PUBLIC SOURCE - Sex education curriculum is approved by district school boards, and the topic can become controversial. Allegheny County Health Department director and HPM/BCHS faculty member KAREN HACKER says she supports comprehensive sex education. “There’s been very little evidence to show that abstinence-only programs have been successful."
INSIDEUPMC - Senior associate dean, geneticist, and biostatistician ELEANOR FEINGOLD contributed to this interdisciplinary research team's findings: measures of eye, nose, and facial breadth could be associated with genetic variants in certain regions of the genome. In several of these regions, genes known to contribute to facial development or implicated in birth defects where the face is affected were found. However, because many genes affect f...
HUFFINGTON POST - “When you ask adult survivors of domestic violence when they experienced their first abusive relationship, the majority will tell you it was during adolescence. That really speaks to the importance of prevention work in those middle and high school years,” says BCHS' ELIZABETH MILLER. “It’s really complicated for parents to monitor what is going on."
INFECTIOUS DISEASE ADVISOR - Work of study co-author and IDM professor JOHN MELLORS reported that different clonal virus populations can be recovered from the two cell types. The findings suggest that inducible virus production may be a good marker of the latent infectious reservoir in both cell types. Identifying the sources of latent HIV and developing tools to measure improvements in therapies are essential for clinicians and their patients.
BBC - "We do not yet know which came first - the social media use or the perceived social isolation," said co-author and BCHS associate professor ELIZABETH MILLER. "It's possible that young adults who initially felt socially isolated turned to social media. Or it could be that their increased use of social media somehow led to feeling isolated from the real world."
UNIVERSITY TIMES - A research idea submitted by School of Pharmacy faculty member and Pitt Public Health alumna INMACULADA HERNANDEZ (HPM '16) was one of four selected among 200 submissions for an AHA/PCORI researcher and clinician challenge. Through this challenge, the American Heart Association and the Patient-Centered Outcomes Research Institute hopes to generate research ideas that address evidence gaps in the treatment of cardiovascular dise...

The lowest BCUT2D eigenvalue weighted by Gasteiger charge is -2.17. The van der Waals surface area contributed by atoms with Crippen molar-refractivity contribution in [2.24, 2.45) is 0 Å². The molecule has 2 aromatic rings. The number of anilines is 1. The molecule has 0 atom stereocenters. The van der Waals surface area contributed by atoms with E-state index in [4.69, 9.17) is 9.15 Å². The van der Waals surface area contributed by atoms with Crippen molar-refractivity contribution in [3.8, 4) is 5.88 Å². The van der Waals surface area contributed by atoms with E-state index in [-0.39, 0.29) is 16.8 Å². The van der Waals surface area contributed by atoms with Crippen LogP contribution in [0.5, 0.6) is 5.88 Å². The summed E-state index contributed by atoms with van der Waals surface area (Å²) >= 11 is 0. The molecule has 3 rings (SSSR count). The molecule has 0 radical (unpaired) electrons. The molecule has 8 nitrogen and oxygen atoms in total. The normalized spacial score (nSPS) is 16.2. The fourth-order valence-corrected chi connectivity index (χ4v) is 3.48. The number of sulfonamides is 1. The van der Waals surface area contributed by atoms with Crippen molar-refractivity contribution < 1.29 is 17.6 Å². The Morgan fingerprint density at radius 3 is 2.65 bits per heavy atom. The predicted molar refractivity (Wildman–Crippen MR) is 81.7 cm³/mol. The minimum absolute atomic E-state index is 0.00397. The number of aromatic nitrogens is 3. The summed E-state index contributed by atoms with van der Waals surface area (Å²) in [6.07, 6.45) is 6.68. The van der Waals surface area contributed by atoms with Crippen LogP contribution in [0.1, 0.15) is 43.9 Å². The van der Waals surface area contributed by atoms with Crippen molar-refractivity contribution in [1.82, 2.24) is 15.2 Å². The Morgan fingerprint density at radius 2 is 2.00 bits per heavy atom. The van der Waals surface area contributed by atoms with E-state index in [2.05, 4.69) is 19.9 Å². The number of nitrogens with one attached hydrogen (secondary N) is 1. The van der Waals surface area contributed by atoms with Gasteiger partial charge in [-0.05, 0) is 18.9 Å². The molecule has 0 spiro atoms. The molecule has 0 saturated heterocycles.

TELEGRAFT -- The International Society for Cellular Therapy newsletter cited MARK ROBERTS's "particularly interesting" demonstration of emergent disease modeling using Pitt Public Health's FRED (Framework for Reconstructing Epidemiological Dynamics) at the FDA workshop on "Identification and Characterization of the Infectious Disease Risks of Human Cells, Tissues, and Cellular and Tissue-based Products."
ABC NEWS - Pitt Public Health's DAVID FINEGOLD discusses both the research and cost challenges s associated with so-called "rare diseases" with ABC News' chief health/medical editor, Dr. Richard Besservia his TwitterChat @abcDrBchat. Click for a Storify summary of this national #RareDiseaseDay event.
PITTSBURGH POST-GAZETTE - Epidemiology faculty AKIRA SEKIKAWA (senior author) and RHOBERT EVANS, with then-students VASUDHA AHUJA (EPI '15) and ABHISHEK VISHNU (EPI '14) clarify in the British Journal of Nutrition why eating soy foods provides a protective benefit only to some people.
Japanese men who are able to produce equol—a substance made when certain “good” gut bacteria metabolize isoflavones in soy—have lower levels of a risk factor for...
EPI's ANDREA KRISKA has been honored with a 2017 Provost's Award for Excellence in Mentoring. As a committed and effective advisor, she has served as the primary advisor and committee chair for 14 doctoral students, 22 master’s students, and 11 post-doctoral trainees.
Warhol-inspired "Cathedral Cookies" created by CHRISTOPHER TAYLOR (EPI '10) were selected for the finals of the Cathedral Innovation Challenge, which dares community members to create artistic replicas of Pitt's iconic tower.
Inspired by Pittsburgh artist Andy Warhol, Taylor's set of four depictions are created on 3 x 5-1/2-inch vanilla shortbread cookies using royal icing and food-color paint, making the piece entirely edible.
Doctoral student LAUREN BALMERT (BIOST '17) has been selected to present her research on accidental poisoning mortality to our elected leaders and alumni at Pitt Day in Harrisburg on March 21, 2017.
FORBES - Young mothers are being prescribed opioid painkillers, placing their children—even those less than a year old—at risk for an overdose.